The Guardian reports in a story headlined ‘We’re not germs or louts. Sarkozy should’ve said sorry’ that some French rioters are complaining that the French government doesn’t respect them. It sounds like gangster-talk, and it might be dismissed as posturing. However, there is merit to the complaint that French society disrespects its underclass. French immigration and
social policy has tended to marginalize East European, African, and North African immigrants and their children. Some French politicians have used inflammatory language toward everyone who lives in La Zone, which has helped keep the anger and crime going. Some political and media figures are explaining the riots as a mass protest against social conditions. The rioters have the government’s attention, which is a kind of respect.

November 7, 2005

Wikipedia’s start page has a daily featured article, an entry selected as the article of the day. For football fans, on November 7, 2005 the featured article is about the Arsenal Football Club which plays in the FA Premier League in England.
The French urban riots made the front page of the Free Press today – a picture of firefighters trying to put out the fire in a burning car. Wikipedia had a problem with the story over the weekend – competing rewrites and disputes over whether the article overstated the role of Islam in the rioting. They had an objectivity flag on the story on Sunday, but they have worked that out. Their article is now called 2005 French Urban Violence.

La Zone

The Winnipeg Free Press has been running news stories about the riots in French cities, on the inside pages. I don’t think the National Post or the Globe and Mail have treated these stories more prominently, although their stories have had more depth.
The Wikipedia entry has been regularly updated since the riots started, and it links to a number of media sources. The most recent BBC Online story on November 5 links to earlier stories and to stories that try to analyze the background and the political situation. Wikipedia links to Theodore Dalrymple’s essayin City Journal, in August 2002, The Barbarians at the Gates of Paris, which took a hard-headed view of the cités of La Zone. (For a note on Dalrymple, see this book review of Dalrymple’s Our Culture, What’s Left of It: the mandarins and the masses in the New Statesman).

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Blackadder strikes

The Guardian reports, in a story called Lords defeat for religious hatred bill, that the House of Lords voted against the British government’s Religious and Racial Hatred Bill. The opposition to the Bill crossed party lines with many Labour peers joining Liberal Democrats and Conservatives in opposing the Bill. The government can still override the Lords and pass the Bill into law in the Commons, which is a special process to break deadlock between the two House of the British Parliament. For background, here are the British government’s explanatory notes on the Bill as passed in the House of Commons, and here is the Bill after the amendments. These links to debate and more debate on the amendments in the House of Lords bring up the Hansard text. The quality of speeches is excellent. This level of debate makes Canadian MP’s sound like trolls.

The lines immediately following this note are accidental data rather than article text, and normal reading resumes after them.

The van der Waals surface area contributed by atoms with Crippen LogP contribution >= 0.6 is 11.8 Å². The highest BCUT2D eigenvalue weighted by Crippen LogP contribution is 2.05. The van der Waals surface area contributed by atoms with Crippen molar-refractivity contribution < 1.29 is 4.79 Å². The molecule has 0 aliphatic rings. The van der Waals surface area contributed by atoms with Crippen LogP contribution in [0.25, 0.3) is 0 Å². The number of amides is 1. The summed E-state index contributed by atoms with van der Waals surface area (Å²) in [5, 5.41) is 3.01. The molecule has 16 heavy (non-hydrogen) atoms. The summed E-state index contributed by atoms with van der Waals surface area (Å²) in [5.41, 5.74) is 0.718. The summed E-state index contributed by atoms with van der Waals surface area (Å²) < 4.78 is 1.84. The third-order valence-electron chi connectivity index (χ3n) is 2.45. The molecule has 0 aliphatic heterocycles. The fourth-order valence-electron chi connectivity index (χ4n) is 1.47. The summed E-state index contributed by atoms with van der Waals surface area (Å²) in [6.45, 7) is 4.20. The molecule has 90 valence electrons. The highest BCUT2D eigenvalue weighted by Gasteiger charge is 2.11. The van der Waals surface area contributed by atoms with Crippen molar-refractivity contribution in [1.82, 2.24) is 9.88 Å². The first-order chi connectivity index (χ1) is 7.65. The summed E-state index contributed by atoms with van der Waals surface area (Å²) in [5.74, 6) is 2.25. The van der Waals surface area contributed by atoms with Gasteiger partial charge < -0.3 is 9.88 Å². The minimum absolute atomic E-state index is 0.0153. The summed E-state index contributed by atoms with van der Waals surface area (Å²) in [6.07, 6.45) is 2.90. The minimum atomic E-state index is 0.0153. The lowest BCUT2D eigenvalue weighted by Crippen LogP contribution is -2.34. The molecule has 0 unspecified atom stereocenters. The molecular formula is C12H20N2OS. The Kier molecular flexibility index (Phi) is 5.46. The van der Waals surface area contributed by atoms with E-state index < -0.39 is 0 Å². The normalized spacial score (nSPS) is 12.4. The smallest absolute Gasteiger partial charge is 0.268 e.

I like a passage from Lord Onslow’s speech:

I also suggest that, in the well-established case of a Shia cleric who ensured the conviction of a young girl, aged 18, for pre-marital sexual intercourse, he not only advocated her conviction but he also went and put the noose around her neck. I do not know about noble Lords, but I personally find that detestable. It is meet to be detested, and should be by every single person in this Chamber. What this Bill could do—although I am obviously open to correction—is to say that I could be prosecuted for saying that it was a detestable habit and that the man who did it was an odious human being. I would say that with intent, and mean every single word. I give that as one example.
At Second Reading, the noble and learned Lord the Lord Chancellor said that religion had actually been defined. Now there is, as we know through evidence of it, a religion involving witchcraft and the mutilation of small boys. Their torsos were thrown into the Thames. I know that these things are illegal, but it seems odd to me that I cannot hate them. I may have misinterpreted the Bill; I may have it all wrong. But I am advised that I have not. Can the Minister clear my mind, and either accept the amendment or something like it in whatever form the Bill takes? Or can she explain to me that there is no such provision in the Bill and that I am quite entitled to go on hating Shia clerics who pull the legs of young girls dangling in a noose outside Tehran?